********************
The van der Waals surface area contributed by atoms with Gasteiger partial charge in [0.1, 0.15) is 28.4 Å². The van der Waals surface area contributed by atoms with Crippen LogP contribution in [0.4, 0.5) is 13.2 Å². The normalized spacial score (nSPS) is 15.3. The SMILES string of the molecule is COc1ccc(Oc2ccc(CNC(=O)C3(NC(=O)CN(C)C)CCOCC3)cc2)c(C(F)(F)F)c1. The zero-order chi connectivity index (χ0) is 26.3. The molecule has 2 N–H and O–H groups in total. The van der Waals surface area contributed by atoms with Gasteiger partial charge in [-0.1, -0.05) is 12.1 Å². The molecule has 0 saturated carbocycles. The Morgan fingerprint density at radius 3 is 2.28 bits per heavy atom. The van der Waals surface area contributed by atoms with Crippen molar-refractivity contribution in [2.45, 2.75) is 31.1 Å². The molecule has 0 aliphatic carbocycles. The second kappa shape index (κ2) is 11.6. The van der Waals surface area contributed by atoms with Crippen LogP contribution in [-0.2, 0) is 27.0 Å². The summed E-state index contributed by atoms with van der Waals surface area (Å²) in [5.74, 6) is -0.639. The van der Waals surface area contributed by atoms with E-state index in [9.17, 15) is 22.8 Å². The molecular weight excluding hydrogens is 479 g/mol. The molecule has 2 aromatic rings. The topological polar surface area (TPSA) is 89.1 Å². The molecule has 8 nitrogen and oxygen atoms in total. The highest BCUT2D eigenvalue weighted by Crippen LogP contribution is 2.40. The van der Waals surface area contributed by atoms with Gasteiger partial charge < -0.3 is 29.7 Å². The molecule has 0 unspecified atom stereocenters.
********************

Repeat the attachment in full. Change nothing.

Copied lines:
The van der Waals surface area contributed by atoms with Gasteiger partial charge in [0.1, 0.15) is 28.4 Å². The van der Waals surface area contributed by atoms with Crippen LogP contribution in [0.4, 0.5) is 13.2 Å². The normalized spacial score (nSPS) is 15.3. The SMILES string of the molecule is COc1ccc(Oc2ccc(CNC(=O)C3(NC(=O)CN(C)C)CCOCC3)cc2)c(C(F)(F)F)c1. The zero-order chi connectivity index (χ0) is 26.3. The molecule has 2 N–H and O–H groups in total. The van der Waals surface area contributed by atoms with Gasteiger partial charge in [-0.1, -0.05) is 12.1 Å². The molecule has 0 saturated carbocycles. The Morgan fingerprint density at radius 3 is 2.28 bits per heavy atom. The van der Waals surface area contributed by atoms with Crippen molar-refractivity contribution in [2.45, 2.75) is 31.1 Å². The molecule has 0 aliphatic carbocycles. The second kappa shape index (κ2) is 11.6. The van der Waals surface area contributed by atoms with Crippen LogP contribution in [-0.2, 0) is 27.0 Å². The summed E-state index contributed by atoms with van der Waals surface area (Å²) in [5.74, 6) is -0.639. The van der Waals surface area contributed by atoms with E-state index in [9.17, 15) is 22.8 Å². The molecular weight excluding hydrogens is 479 g/mol. The molecule has 2 aromatic rings. The topological polar surface area (TPSA) is 89.1 Å². The molecule has 8 nitrogen and oxygen atoms in total. The highest BCUT2D eigenvalue weighted by Crippen LogP contribution is 2.40. The van der Waals surface area contributed by atoms with Gasteiger partial charge < -0.3 is 29.7 Å². The molecule has 0 unspecified atom stereocenters.